Forecasting daily patient outflow from a ward having no real-time clinical data

Shivapratap Gopakumar, Truyen Tran, Wei Luo, Quoc Dinh Phung, Svetha Venkatesh

Research output: Contribution to journalArticleResearchpeer-review


Background: Modeling patient flow is crucial in understanding resource demand and prioritization. We study patient outflow
from an open ward in an Australian hospital, where currently bed allocation is carried out by a manager relying on past experiences
and looking at demand. Automatic methods that provide a reasonable estimate of total next-day discharges can aid in efficient
bed management. The challenges in building such methods lie in dealing with large amounts of discharge noise introduced by
the nonlinear nature of hospital procedures, and the nonavailability of real-time clinical information in wards.
Objective: Our study investigates different models to forecast the total number of next-day discharges from an open ward having
no real-time clinical data.
Methods: We compared 5 popular regression algorithms to model total next-day discharges: (1) autoregressive integrated
moving average (ARIMA), (2) the autoregressive moving average with exogenous variables (ARMAX), (3) k-nearest neighbor
regression, (4) random forest regression, and (5) support vector regression. Although the autoregressive integrated moving average
model relied on past 3-month discharges, nearest neighbor forecasting used median of similar discharges in the past in estimating
next-day discharge. In addition, the ARMAX model used the day of the week and number of patients currently in ward as
exogenous variables. For the random forest and support vector regression models, we designed a predictor set of 20 patient features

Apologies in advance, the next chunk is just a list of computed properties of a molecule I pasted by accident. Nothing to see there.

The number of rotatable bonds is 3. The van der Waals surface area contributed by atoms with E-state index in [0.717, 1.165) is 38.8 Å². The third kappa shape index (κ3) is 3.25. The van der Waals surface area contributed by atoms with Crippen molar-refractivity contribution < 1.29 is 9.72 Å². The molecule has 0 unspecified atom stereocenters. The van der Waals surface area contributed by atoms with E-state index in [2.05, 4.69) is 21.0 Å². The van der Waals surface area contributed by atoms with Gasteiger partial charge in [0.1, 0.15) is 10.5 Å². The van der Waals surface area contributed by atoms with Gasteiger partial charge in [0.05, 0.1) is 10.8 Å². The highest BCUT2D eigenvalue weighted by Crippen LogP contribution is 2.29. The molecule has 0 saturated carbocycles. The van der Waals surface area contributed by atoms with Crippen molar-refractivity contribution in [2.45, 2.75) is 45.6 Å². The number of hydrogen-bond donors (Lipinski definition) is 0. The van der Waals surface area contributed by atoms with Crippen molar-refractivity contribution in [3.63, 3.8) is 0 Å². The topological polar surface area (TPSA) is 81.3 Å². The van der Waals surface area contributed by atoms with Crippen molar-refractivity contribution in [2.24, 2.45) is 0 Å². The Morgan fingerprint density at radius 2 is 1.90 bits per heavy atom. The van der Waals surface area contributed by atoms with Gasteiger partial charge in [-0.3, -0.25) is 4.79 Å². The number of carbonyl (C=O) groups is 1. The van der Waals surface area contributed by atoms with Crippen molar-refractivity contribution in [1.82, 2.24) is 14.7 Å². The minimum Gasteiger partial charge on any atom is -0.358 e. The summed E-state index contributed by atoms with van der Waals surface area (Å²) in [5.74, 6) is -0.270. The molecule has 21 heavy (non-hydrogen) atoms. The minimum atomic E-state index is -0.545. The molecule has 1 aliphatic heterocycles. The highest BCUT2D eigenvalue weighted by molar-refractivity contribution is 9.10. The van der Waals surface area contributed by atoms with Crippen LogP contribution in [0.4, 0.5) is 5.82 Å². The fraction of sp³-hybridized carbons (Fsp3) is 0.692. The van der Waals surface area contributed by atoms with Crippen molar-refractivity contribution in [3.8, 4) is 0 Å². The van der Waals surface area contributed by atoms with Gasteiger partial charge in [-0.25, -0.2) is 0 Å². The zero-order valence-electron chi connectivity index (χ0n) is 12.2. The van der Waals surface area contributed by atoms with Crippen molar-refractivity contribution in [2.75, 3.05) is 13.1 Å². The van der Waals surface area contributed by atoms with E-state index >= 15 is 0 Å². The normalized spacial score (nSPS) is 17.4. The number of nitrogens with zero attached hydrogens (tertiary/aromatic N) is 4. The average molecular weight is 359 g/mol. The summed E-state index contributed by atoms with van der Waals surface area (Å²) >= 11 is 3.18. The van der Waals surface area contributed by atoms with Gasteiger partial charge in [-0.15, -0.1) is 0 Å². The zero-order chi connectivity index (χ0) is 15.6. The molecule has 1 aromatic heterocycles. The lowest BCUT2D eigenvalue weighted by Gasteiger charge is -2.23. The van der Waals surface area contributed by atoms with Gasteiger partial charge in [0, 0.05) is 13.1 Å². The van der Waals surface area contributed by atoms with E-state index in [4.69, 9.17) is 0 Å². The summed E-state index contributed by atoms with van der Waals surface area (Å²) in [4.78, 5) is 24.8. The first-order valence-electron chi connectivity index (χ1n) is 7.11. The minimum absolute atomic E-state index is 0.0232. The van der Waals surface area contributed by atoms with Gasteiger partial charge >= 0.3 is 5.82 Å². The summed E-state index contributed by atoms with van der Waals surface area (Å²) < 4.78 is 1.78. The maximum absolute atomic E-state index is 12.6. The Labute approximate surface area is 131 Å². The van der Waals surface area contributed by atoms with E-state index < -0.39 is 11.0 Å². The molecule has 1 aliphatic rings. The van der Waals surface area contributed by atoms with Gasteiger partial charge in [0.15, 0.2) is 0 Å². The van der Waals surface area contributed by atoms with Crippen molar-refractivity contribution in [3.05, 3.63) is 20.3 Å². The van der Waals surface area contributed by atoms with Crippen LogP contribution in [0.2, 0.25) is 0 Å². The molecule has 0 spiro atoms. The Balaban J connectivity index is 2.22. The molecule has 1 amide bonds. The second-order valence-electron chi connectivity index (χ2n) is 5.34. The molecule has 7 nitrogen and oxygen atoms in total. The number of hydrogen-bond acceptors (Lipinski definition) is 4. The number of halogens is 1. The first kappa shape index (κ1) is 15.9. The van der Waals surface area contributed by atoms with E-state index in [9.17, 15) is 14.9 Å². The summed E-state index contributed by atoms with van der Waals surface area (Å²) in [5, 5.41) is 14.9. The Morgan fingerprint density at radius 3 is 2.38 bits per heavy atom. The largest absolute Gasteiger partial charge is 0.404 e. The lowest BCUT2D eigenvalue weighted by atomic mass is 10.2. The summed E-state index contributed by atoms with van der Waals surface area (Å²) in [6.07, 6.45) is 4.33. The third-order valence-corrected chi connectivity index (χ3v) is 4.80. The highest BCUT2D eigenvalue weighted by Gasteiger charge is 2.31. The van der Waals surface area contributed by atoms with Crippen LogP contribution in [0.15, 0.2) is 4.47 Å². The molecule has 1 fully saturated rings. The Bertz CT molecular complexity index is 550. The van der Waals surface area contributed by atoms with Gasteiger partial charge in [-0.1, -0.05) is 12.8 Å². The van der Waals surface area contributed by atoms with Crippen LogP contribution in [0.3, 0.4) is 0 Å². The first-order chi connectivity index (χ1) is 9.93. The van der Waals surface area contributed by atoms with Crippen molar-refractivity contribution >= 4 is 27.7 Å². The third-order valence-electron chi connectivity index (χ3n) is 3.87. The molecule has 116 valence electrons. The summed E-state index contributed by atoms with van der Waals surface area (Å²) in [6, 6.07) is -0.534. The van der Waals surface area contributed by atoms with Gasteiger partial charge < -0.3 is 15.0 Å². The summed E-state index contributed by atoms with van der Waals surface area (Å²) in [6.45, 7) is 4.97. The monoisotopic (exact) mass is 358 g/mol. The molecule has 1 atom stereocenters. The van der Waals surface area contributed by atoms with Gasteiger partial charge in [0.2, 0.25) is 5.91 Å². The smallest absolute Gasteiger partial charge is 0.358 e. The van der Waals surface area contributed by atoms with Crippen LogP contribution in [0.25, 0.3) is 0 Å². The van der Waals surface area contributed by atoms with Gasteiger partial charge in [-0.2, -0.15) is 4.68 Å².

and 88 ward-level features.
Results: Our data consisted of 12,141 patient visits over 1826 days. Forecasting quality was measured using mean forecast
error, mean absolute error, symmetric mean absolute percentage error, and root mean square error. When compared with a moving
average prediction model, all 5 models demonstrated superior performance with the random forests achieving 22.7% improvement
in mean absolute error, for all days in the year 2014.
Conclusions: In the absence of clinical information, our study recommends using patient-level and ward-level data in predicting
next-day discharges. Random forest and support vector regression models are able to use all available features from such data,
resulting in superior performance over traditional autoregressive methods. An intelligent estimate of available beds in wards plays
a crucial role in relieving access block in emergency departments.
Original languageEnglish
Article numbere25
Pages (from-to)1-16
Number of pages16
JournalJMIR Medical Informatics
Issue number3
Publication statusPublished - 2016

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